Royce Silvan would like to meet, in person, Italian tenor Andrea Bocelli.
He’d also like to meet Bruce Springsteen and Barbara Streisand — two more names on his bucket list.
And, of course, Silvan, Indigo Run Plantation’s tennis director, also has a tennis bucket list: he’d like to go to all four Grand Slam tournaments; hit with his idols (John McEnroe, Steffi Graf and Andre Agassi, specifically); and ...
... hit with Takuya Miki.
Which Silvan just got to do, during last week’s Professional Tennis Registry Hilton Head Championships. The tournament, part of the UNIQLO Wheelchair Tennis Tour, is an International Tennis Federation 2 Series event.
The championships, held in Chaplin Park and in its 30th year, saw Miki, of Japan, and Daniel Rodrigues, of Brazil, meet in the men’s finals, with Miki taking home the $1,400 check with a 6-3, 6-4 win. (Miki — along with Australian Ben Weekes — also won the doubles championship.)
Silvan wishes you would have been there to see “Taku” — currently ranked No. 11 in the world, according to the ITF — play. He’s hoping he can convince you to come to next year’s tournament.
“We were watching tennis in a way we don’t see it on a daily basis,” Silvan said. “It’s a reminder to us that tennis can be played on another level.”
A high level.
Silvan, who’s been at Indigo Run for seven years and has coached Hilton Head’s Special Olympics tennis squad for the past five, says there’s a lot we can learn from Miki’s game.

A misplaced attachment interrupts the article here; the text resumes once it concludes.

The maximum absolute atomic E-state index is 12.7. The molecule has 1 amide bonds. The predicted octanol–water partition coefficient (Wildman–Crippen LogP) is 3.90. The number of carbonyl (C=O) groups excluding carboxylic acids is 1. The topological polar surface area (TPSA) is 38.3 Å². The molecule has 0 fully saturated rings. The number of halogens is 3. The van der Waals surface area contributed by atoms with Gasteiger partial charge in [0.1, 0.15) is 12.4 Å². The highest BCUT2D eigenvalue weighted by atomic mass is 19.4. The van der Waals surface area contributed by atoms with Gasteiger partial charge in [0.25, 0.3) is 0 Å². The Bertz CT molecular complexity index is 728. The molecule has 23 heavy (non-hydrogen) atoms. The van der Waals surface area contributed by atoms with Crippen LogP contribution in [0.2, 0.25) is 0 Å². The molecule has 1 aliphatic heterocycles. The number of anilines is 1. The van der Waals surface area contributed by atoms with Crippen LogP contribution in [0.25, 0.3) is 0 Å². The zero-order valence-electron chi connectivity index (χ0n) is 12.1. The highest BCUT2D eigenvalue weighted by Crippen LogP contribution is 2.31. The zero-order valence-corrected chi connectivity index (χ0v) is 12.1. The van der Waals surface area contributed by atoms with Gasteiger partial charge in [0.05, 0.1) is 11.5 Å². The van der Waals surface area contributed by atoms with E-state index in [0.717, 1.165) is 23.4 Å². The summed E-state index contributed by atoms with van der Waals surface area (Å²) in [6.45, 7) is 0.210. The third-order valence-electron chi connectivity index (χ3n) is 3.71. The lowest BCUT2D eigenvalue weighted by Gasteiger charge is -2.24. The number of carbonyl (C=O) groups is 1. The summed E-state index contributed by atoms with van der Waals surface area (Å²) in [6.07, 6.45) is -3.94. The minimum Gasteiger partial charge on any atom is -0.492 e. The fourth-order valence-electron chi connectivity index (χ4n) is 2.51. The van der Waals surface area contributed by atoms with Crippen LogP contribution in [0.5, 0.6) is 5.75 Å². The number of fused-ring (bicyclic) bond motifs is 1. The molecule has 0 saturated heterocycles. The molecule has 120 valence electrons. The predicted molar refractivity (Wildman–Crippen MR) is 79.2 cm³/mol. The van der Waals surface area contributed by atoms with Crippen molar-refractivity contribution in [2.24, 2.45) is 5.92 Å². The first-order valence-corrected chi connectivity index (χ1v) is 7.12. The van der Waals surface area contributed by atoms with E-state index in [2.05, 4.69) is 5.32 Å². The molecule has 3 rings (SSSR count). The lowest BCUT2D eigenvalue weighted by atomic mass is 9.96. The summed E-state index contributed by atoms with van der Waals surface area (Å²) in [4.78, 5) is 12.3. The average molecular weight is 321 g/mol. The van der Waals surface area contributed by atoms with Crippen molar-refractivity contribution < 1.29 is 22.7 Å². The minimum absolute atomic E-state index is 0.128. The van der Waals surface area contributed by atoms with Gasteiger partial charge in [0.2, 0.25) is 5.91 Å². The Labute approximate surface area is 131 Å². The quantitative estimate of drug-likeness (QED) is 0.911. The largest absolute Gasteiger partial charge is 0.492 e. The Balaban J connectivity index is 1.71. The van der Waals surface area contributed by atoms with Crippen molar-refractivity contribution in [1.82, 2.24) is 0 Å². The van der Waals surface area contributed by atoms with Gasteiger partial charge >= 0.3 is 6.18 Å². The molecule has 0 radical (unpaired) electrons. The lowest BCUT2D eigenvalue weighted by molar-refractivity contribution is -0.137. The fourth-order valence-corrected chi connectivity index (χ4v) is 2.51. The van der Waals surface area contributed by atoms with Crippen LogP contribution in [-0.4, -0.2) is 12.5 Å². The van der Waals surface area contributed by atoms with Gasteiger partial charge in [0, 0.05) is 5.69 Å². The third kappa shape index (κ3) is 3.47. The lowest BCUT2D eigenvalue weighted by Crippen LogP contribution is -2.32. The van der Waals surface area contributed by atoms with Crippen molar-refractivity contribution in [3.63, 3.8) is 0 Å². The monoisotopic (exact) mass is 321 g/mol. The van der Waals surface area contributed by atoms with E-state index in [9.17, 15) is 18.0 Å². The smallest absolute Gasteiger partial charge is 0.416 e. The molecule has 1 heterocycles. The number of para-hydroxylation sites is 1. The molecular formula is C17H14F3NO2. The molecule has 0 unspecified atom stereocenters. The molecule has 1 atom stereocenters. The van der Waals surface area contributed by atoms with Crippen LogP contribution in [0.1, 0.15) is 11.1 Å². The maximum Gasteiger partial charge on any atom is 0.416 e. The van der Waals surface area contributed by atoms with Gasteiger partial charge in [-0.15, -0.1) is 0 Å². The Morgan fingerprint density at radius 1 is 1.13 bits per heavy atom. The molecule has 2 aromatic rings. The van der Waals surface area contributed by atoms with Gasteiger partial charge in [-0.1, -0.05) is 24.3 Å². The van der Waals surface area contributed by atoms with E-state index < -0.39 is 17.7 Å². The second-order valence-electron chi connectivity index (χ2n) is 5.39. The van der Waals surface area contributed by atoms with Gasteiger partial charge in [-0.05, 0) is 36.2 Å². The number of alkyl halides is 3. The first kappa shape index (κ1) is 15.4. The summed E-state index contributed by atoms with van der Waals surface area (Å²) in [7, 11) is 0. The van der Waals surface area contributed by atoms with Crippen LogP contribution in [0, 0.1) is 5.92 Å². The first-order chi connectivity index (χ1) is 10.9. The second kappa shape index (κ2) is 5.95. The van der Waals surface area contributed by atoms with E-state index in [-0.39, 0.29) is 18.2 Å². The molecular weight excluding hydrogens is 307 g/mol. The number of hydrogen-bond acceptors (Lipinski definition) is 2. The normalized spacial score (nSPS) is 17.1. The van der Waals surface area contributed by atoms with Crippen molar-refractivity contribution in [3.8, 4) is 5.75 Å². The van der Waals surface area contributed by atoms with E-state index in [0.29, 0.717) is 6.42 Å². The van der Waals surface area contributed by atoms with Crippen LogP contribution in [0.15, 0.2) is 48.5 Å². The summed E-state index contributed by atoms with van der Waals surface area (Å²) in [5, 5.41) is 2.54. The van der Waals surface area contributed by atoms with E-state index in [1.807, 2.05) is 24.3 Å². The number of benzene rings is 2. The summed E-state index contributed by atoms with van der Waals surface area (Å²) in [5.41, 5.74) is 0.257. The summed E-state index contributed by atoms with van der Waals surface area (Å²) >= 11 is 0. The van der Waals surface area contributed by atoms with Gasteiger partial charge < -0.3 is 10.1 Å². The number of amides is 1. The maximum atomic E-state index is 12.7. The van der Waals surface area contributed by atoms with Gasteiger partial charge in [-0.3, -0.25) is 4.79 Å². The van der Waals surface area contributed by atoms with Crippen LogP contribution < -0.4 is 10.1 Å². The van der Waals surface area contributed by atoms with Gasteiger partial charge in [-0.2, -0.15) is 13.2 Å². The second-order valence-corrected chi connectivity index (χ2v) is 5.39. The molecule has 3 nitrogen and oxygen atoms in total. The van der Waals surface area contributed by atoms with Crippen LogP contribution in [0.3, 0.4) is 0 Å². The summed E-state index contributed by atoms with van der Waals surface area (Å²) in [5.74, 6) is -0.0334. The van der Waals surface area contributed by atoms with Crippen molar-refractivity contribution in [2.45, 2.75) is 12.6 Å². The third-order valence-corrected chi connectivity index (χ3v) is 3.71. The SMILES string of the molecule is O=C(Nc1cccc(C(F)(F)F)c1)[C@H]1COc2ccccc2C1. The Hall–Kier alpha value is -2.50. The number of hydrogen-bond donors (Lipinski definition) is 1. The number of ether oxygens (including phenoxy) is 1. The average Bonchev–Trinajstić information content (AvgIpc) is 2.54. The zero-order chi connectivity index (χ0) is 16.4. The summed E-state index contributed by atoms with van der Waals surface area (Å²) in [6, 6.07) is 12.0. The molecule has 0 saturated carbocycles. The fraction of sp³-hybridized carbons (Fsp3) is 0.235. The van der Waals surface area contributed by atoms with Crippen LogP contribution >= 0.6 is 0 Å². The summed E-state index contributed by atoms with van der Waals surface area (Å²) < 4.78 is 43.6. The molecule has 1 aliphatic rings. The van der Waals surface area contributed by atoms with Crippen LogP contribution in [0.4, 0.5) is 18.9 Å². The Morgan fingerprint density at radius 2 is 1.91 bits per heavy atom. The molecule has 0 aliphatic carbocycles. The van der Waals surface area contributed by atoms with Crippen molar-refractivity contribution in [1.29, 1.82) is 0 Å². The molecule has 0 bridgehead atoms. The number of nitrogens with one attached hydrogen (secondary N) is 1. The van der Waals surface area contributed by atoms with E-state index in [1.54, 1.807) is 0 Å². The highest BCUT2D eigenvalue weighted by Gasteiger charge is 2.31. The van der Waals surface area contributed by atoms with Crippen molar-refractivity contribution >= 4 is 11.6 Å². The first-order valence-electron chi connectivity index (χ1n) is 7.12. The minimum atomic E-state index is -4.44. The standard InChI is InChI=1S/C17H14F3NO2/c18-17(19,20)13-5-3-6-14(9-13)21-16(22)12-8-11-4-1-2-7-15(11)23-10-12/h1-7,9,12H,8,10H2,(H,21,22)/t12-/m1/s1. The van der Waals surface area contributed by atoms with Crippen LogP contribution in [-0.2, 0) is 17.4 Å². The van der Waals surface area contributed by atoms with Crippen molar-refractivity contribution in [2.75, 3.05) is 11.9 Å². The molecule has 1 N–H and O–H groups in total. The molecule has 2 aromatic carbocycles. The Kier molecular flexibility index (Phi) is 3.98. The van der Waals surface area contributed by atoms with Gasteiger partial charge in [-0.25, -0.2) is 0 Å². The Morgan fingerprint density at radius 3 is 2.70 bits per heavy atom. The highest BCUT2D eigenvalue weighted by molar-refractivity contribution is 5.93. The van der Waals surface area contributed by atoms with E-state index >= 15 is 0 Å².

“As a tennis coach, it is much easier for me to teach good, technical strokes than to teach judgment of the ball,” Silvan said. “Judgment of the ball takes into account many factors: the speed of the shot, the spin, the height, the trajectory. ... The margin of error in wheelchair tennis is mere inches — for them, it has to be dead on, and that’s something we can all learn from and improve on.”
“They’re hitting shots that are above eye-level almost every time,” Silvan said, “and that requires a lot of upper-body strength.”
All tennis players can look at Miki and his comrades and see their shoulder and back strength, Silvan said, and find inspiration to develop more of their own.
“We’re one of the top stops on the tour,” PTR Vice President of Special Events and Tournament Director Julie Jilly said Friday morning. “And there are numerous ways people can get involved with the tournament.”
Experienced tennis players can serve as ball persons during matches. Others can serve food or water, and help shade players. A dedicated group of supporters have been making players some of their favorite dishes over the years, Jilly said.
Silvan has been attending the tournament for seven years. His daughter, Danielle, has been a tournament volunteer during that time. This year, Silvan served as a ball person himself.
And he had the opportunity to practice with Miki, something he’ll always cherish because of the pro’s skill — and graciousness.
Silvan didn’t have his racquet, so Miki let him borrow one, even going so far as offering to remove the worn grip tape.
Before entering the empty court, Miki asked if it was available for practice, the courteous thing to do.
And finally, when Miki held up his trophy, he invited Silvan and his family to pose with him for a picture.
Another lesson any tennis player — any person — can learn from Miki: kindness.
And one less item on Silvan’s bucket list.
2017 PTR Hilton Head Championships results
Women’s singles: Lucy Shuker (Great Britain)
Women’s doubles: Shelby Baron (United States) Mackenzie Soldan (United States)
Men’s singles: Takuya Miki (Japan)
Men’s doubles: Miki and Ben Weekes (Australia)
Quads singles: Robert Shaw (Canada)
Quads doubles: Bryan Barten (United States) and Nicholas Taylor (United States)